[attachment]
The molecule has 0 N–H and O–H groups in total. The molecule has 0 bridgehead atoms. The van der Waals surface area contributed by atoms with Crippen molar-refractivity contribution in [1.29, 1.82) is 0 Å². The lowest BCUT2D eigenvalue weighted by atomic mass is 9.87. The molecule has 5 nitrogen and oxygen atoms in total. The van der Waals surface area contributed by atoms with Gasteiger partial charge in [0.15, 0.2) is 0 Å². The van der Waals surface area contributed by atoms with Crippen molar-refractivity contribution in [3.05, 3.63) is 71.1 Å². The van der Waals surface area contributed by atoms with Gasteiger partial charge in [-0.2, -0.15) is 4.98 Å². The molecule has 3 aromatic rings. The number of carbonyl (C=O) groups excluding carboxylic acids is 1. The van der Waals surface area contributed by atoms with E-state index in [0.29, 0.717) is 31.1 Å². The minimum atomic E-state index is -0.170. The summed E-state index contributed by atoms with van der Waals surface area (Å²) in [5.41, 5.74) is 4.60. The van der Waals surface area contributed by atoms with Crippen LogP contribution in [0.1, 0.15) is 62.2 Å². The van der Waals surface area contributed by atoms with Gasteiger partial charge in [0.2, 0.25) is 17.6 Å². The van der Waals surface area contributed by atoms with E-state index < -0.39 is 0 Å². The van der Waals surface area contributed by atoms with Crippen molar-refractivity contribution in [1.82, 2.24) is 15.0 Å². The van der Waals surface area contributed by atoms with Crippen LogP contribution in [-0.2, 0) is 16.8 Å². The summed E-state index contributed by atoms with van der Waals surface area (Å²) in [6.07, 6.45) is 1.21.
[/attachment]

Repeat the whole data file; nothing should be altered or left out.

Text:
The molecule has 0 N–H and O–H groups in total. The molecule has 0 bridgehead atoms. The van der Waals surface area contributed by atoms with Crippen molar-refractivity contribution in [1.29, 1.82) is 0 Å². The lowest BCUT2D eigenvalue weighted by atomic mass is 9.87. The molecule has 5 nitrogen and oxygen atoms in total. The van der Waals surface area contributed by atoms with Gasteiger partial charge in [0.15, 0.2) is 0 Å². The van der Waals surface area contributed by atoms with Crippen molar-refractivity contribution in [3.05, 3.63) is 71.1 Å². The van der Waals surface area contributed by atoms with Gasteiger partial charge in [-0.2, -0.15) is 4.98 Å². The molecule has 3 aromatic rings. The number of carbonyl (C=O) groups excluding carboxylic acids is 1. The van der Waals surface area contributed by atoms with E-state index in [0.29, 0.717) is 31.1 Å². The minimum atomic E-state index is -0.170. The summed E-state index contributed by atoms with van der Waals surface area (Å²) in [5.41, 5.74) is 4.60. The van der Waals surface area contributed by atoms with Crippen LogP contribution in [0.1, 0.15) is 62.2 Å². The van der Waals surface area contributed by atoms with Gasteiger partial charge in [0.2, 0.25) is 17.6 Å². The van der Waals surface area contributed by atoms with E-state index < -0.39 is 0 Å². The van der Waals surface area contributed by atoms with Crippen molar-refractivity contribution in [1.82, 2.24) is 15.0 Å². The van der Waals surface area contributed by atoms with Crippen LogP contribution in [-0.2, 0) is 16.8 Å². The summed E-state index contributed by atoms with van der Waals surface area (Å²) in [6.07, 6.45) is 1.21.